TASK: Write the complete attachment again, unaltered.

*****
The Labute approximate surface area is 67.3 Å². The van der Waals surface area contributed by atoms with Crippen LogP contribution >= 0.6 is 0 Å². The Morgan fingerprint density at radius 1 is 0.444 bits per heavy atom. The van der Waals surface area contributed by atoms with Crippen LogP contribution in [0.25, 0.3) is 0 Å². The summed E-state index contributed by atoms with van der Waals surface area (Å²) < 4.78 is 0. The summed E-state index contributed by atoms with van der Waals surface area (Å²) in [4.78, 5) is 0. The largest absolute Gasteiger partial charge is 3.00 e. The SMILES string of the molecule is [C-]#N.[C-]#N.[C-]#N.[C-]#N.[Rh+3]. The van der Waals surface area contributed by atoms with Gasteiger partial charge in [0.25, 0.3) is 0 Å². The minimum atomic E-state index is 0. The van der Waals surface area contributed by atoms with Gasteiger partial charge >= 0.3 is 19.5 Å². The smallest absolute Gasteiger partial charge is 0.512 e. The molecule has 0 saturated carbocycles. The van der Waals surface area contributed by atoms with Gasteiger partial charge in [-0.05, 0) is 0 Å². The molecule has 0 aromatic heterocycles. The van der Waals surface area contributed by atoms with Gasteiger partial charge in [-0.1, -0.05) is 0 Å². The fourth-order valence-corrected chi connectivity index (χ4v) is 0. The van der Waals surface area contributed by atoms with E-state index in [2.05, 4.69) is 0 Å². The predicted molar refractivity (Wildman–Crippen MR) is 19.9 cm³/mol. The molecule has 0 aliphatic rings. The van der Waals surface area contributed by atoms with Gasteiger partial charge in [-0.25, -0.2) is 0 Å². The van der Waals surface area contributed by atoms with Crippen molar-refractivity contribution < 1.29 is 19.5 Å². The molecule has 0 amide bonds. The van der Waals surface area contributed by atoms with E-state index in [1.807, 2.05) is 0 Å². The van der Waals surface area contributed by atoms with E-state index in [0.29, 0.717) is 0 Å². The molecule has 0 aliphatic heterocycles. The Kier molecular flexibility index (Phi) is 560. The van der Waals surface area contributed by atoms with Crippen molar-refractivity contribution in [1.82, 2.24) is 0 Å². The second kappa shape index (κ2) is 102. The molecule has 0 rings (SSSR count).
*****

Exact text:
The Labute approximate surface area is 67.3 Å². The van der Waals surface area contributed by atoms with Crippen LogP contribution >= 0.6 is 0 Å². The Morgan fingerprint density at radius 1 is 0.444 bits per heavy atom. The van der Waals surface area contributed by atoms with Crippen LogP contribution in [0.25, 0.3) is 0 Å². The summed E-state index contributed by atoms with van der Waals surface area (Å²) < 4.78 is 0. The summed E-state index contributed by atoms with van der Waals surface area (Å²) in [4.78, 5) is 0. The largest absolute Gasteiger partial charge is 3.00 e. The SMILES string of the molecule is [C-]#N.[C-]#N.[C-]#N.[C-]#N.[Rh+3]. The van der Waals surface area contributed by atoms with Gasteiger partial charge in [0.25, 0.3) is 0 Å². The minimum atomic E-state index is 0. The van der Waals surface area contributed by atoms with Gasteiger partial charge >= 0.3 is 19.5 Å². The smallest absolute Gasteiger partial charge is 0.512 e. The molecule has 0 saturated carbocycles. The van der Waals surface area contributed by atoms with Gasteiger partial charge in [-0.05, 0) is 0 Å². The molecule has 0 aromatic heterocycles. The van der Waals surface area contributed by atoms with Gasteiger partial charge in [-0.1, -0.05) is 0 Å². The fourth-order valence-corrected chi connectivity index (χ4v) is 0. The van der Waals surface area contributed by atoms with E-state index in [2.05, 4.69) is 0 Å². The predicted molar refractivity (Wildman–Crippen MR) is 19.9 cm³/mol. The molecule has 0 aliphatic rings. The van der Waals surface area contributed by atoms with Gasteiger partial charge in [-0.25, -0.2) is 0 Å². The van der Waals surface area contributed by atoms with Crippen molar-refractivity contribution < 1.29 is 19.5 Å². The molecule has 0 amide bonds. The van der Waals surface area contributed by atoms with E-state index in [1.807, 2.05) is 0 Å². The van der Waals surface area contributed by atoms with E-state index in [0.29, 0.717) is 0 Å². The molecule has 0 aliphatic heterocycles. The Kier molecular flexibility index (Phi) is 560. The van der Waals surface area contributed by atoms with Crippen molar-refractivity contribution in [1.82, 2.24) is 0 Å². The second kappa shape index (κ2) is 102. The molecule has 0 rings (SSSR count).